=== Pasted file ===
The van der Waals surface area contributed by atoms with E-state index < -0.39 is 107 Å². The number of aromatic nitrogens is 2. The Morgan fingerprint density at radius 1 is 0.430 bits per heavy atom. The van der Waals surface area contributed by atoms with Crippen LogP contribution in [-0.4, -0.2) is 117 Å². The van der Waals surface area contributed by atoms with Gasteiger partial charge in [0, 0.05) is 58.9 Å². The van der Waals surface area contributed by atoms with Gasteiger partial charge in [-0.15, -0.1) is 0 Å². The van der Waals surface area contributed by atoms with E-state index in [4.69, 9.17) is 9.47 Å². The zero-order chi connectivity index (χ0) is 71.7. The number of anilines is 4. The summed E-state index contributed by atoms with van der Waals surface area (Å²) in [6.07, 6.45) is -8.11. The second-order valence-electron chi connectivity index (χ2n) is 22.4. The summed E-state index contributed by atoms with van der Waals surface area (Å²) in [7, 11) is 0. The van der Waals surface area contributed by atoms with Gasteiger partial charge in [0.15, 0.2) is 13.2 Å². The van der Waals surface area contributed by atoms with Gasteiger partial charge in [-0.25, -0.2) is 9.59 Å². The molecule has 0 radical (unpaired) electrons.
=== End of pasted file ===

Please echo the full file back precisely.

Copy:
The van der Waals surface area contributed by atoms with E-state index < -0.39 is 107 Å². The number of aromatic nitrogens is 2. The Morgan fingerprint density at radius 1 is 0.430 bits per heavy atom. The van der Waals surface area contributed by atoms with Crippen LogP contribution in [-0.4, -0.2) is 117 Å². The van der Waals surface area contributed by atoms with Gasteiger partial charge in [0, 0.05) is 58.9 Å². The van der Waals surface area contributed by atoms with Gasteiger partial charge in [-0.15, -0.1) is 0 Å². The van der Waals surface area contributed by atoms with E-state index in [4.69, 9.17) is 9.47 Å². The zero-order chi connectivity index (χ0) is 71.7. The number of anilines is 4. The summed E-state index contributed by atoms with van der Waals surface area (Å²) in [6.07, 6.45) is -8.11. The second-order valence-electron chi connectivity index (χ2n) is 22.4. The summed E-state index contributed by atoms with van der Waals surface area (Å²) in [7, 11) is 0. The van der Waals surface area contributed by atoms with Gasteiger partial charge in [0.15, 0.2) is 13.2 Å². The van der Waals surface area contributed by atoms with Gasteiger partial charge in [-0.25, -0.2) is 9.59 Å². The molecule has 0 radical (unpaired) electrons.